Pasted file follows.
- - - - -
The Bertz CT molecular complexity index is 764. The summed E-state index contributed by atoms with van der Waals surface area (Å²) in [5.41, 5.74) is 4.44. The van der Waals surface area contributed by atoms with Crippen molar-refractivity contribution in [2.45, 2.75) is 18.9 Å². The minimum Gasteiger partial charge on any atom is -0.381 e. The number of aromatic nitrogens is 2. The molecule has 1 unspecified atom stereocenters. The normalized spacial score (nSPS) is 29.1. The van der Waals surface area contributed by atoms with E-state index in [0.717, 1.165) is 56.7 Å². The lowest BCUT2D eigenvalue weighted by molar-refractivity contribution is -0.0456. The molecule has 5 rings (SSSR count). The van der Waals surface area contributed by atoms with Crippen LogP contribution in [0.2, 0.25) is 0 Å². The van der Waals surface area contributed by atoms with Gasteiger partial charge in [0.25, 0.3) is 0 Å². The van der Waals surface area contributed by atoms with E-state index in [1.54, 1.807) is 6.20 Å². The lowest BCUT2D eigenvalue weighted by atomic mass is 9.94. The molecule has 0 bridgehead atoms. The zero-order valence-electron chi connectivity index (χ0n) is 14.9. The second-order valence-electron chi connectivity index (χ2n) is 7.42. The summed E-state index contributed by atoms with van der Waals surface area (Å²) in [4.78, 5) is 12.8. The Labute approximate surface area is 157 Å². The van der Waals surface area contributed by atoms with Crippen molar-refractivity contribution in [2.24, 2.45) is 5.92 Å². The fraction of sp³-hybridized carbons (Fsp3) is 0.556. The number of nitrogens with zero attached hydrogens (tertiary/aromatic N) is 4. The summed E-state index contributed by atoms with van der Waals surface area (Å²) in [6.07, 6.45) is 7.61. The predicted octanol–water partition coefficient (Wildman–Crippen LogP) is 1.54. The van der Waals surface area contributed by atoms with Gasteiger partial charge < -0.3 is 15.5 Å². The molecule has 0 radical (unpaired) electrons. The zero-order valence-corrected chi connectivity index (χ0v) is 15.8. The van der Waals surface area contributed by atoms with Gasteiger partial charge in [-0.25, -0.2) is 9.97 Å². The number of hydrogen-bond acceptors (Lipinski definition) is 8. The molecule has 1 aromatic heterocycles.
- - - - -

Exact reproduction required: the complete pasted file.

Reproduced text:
The Bertz CT molecular complexity index is 764. The summed E-state index contributed by atoms with van der Waals surface area (Å²) in [5.41, 5.74) is 4.44. The van der Waals surface area contributed by atoms with Crippen molar-refractivity contribution in [2.45, 2.75) is 18.9 Å². The minimum Gasteiger partial charge on any atom is -0.381 e. The number of aromatic nitrogens is 2. The molecule has 1 unspecified atom stereocenters. The normalized spacial score (nSPS) is 29.1. The van der Waals surface area contributed by atoms with E-state index in [0.717, 1.165) is 56.7 Å². The lowest BCUT2D eigenvalue weighted by molar-refractivity contribution is -0.0456. The molecule has 5 rings (SSSR count). The van der Waals surface area contributed by atoms with Crippen LogP contribution in [0.2, 0.25) is 0 Å². The van der Waals surface area contributed by atoms with Gasteiger partial charge in [0.25, 0.3) is 0 Å². The van der Waals surface area contributed by atoms with E-state index in [1.54, 1.807) is 6.20 Å². The lowest BCUT2D eigenvalue weighted by atomic mass is 9.94. The molecule has 0 bridgehead atoms. The zero-order valence-electron chi connectivity index (χ0n) is 14.9. The second-order valence-electron chi connectivity index (χ2n) is 7.42. The summed E-state index contributed by atoms with van der Waals surface area (Å²) in [4.78, 5) is 12.8. The Labute approximate surface area is 157 Å². The van der Waals surface area contributed by atoms with Crippen molar-refractivity contribution in [2.24, 2.45) is 5.92 Å². The fraction of sp³-hybridized carbons (Fsp3) is 0.556. The number of nitrogens with zero attached hydrogens (tertiary/aromatic N) is 4. The summed E-state index contributed by atoms with van der Waals surface area (Å²) in [6.07, 6.45) is 7.61. The predicted octanol–water partition coefficient (Wildman–Crippen LogP) is 1.54. The van der Waals surface area contributed by atoms with Gasteiger partial charge < -0.3 is 15.5 Å². The molecule has 0 radical (unpaired) electrons. The zero-order valence-corrected chi connectivity index (χ0v) is 15.8. The van der Waals surface area contributed by atoms with Gasteiger partial charge in [-0.25, -0.2) is 9.97 Å². The number of hydrogen-bond acceptors (Lipinski definition) is 8. The molecule has 1 aromatic heterocycles.